Between a packed schedule of scratching, sleeping and eating, Mothball discovers that with a bit of persistence, humans are quite easily trained.

Monkey Baa and a team of revered artists including Puppetry and Movement Director, Alice Osborne (War Horse 2012/13), Designer Imogen Ross (Hitler’s Daughter) and accomplished Composer/Cellist, Oonagh Sherrard use the magic of puppetry and live music to bring this delightful story for ages three plus to the stage.

Since 1997, Monkey Baa Theatre Company has been creating inspiring, award-winning theatre for young people.

Monkey Baa has adapted over 15 classic Australian stories for the stage and are now Australia’s widest-reaching touring company, touring nationally and internationally, working with schools and performing arts venues acrossregional and metropolitan Australia.

They believe Australian stages should be filled with stories that represent the extraordinary cultures in this land, and that it’s important to create work that offers young people a multi-faceted reflection of the world.

To book tickets phone 1300 788 503 or go online to梧桐夜网shoalhavenentertainment南京夜网419论坛 for more information on the production or to purchase tickets.

This story Administrator ready to work first appeared on Nanjing Night Net.

Submission against new dairy levy poll

Written on September 19, 2018 at 16:55, by

NO poll of dairy farmers is needed this year to determine how much Dairy Produce Levy they should pay, an inaugural industry advisory committee has decided.
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The 15-member Dairy Levy Poll Advisory Committee (LPAC) accepted a joint submission from Australian Dairy Farmers (ADF) and Dairy Australia that the levy should remain unchanged and last week unanimously decided not to request a levy poll.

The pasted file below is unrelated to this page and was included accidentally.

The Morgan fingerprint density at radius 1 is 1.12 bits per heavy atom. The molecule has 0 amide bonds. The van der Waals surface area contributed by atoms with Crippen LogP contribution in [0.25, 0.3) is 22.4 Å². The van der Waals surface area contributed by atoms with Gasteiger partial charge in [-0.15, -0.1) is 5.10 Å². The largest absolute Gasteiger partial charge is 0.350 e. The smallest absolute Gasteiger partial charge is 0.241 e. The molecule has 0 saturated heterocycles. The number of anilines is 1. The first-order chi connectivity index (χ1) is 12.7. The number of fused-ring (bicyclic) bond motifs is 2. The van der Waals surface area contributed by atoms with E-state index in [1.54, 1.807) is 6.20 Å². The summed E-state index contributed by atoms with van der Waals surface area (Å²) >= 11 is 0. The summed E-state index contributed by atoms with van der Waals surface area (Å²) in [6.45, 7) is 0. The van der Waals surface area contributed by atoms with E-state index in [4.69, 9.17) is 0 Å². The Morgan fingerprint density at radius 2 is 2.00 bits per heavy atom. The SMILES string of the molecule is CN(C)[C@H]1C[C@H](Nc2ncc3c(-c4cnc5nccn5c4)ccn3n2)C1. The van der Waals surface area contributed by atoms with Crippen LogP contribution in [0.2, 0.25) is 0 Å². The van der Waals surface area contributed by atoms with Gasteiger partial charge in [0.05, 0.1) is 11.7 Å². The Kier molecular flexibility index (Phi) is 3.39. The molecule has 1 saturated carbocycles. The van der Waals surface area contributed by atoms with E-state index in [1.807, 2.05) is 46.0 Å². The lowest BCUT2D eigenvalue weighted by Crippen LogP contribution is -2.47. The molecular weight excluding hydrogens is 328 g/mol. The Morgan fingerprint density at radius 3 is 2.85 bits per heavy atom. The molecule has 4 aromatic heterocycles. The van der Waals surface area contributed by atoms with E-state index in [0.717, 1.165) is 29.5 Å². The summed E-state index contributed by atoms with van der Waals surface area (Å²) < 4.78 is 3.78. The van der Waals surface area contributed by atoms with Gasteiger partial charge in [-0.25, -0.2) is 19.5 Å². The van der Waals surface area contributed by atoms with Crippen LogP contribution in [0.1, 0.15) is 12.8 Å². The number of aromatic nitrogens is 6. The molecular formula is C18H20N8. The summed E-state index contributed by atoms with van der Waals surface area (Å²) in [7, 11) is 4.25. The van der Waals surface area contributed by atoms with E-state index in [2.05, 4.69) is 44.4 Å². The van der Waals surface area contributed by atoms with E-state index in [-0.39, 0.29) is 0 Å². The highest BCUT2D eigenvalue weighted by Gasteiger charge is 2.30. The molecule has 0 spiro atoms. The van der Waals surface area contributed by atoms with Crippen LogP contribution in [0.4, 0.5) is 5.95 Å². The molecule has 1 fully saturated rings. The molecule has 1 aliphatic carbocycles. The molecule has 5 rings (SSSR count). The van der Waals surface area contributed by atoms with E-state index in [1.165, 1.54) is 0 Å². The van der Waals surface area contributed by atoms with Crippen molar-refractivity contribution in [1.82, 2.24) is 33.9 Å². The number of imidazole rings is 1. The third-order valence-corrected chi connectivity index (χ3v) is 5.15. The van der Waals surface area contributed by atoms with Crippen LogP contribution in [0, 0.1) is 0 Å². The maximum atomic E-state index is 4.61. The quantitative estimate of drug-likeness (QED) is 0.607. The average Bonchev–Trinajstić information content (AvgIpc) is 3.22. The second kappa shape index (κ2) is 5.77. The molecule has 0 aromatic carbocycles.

Under previous legislation a levy poll would have been required to be held this year.

The last one was in 2012 and cost Dairy Australia $750,000.

But early last year, after a vote by dairy farmers, the Dairy Produce Act was amended to remove compulsion on Dairy Australia to hold a levy poll at least every five years.

Agriculture and Water Resources Minister Barnaby Joyce had earlier signed off on a new process requiring an LPAC to be convened every five years to determine whether or not a poll was required.

The levy, based on fat and protein content of fresh milk, is deducted from farmer milk payments by dairy processors and paid monthly to the Agriculture and Water Resources Department.

Government funding of Dairy Australia and its research, development and extension (RD&E) programs is partly determined by the amount of money raised by the levy.

LPAC chairman John Lawrenson said the committee had been very mindful of the state of the industry and impact farmgate prices were having on farm profitability.

“In considering the level of the levy, the committee was cognisant of the need to ensure that an appropriate level of funding is available to Dairy Australia to support the current and future long-term research, development and extension strategy for the dairy industry which is critical to improving farm productivity,” said Mr Lawrenson, a former Bonlac Foods director.

“The committee was (also) conscious of the impact that falling farmgate prices and milk production will have on Dairy Australia’s future income – both the levy and the matching federal government funding.

“(It) noted the positive returns to industry from DA projects, the significant increase in investment in extension to compensate for the reduction in State government activity and the increased investment in pre-farmgate RD&E,” he said.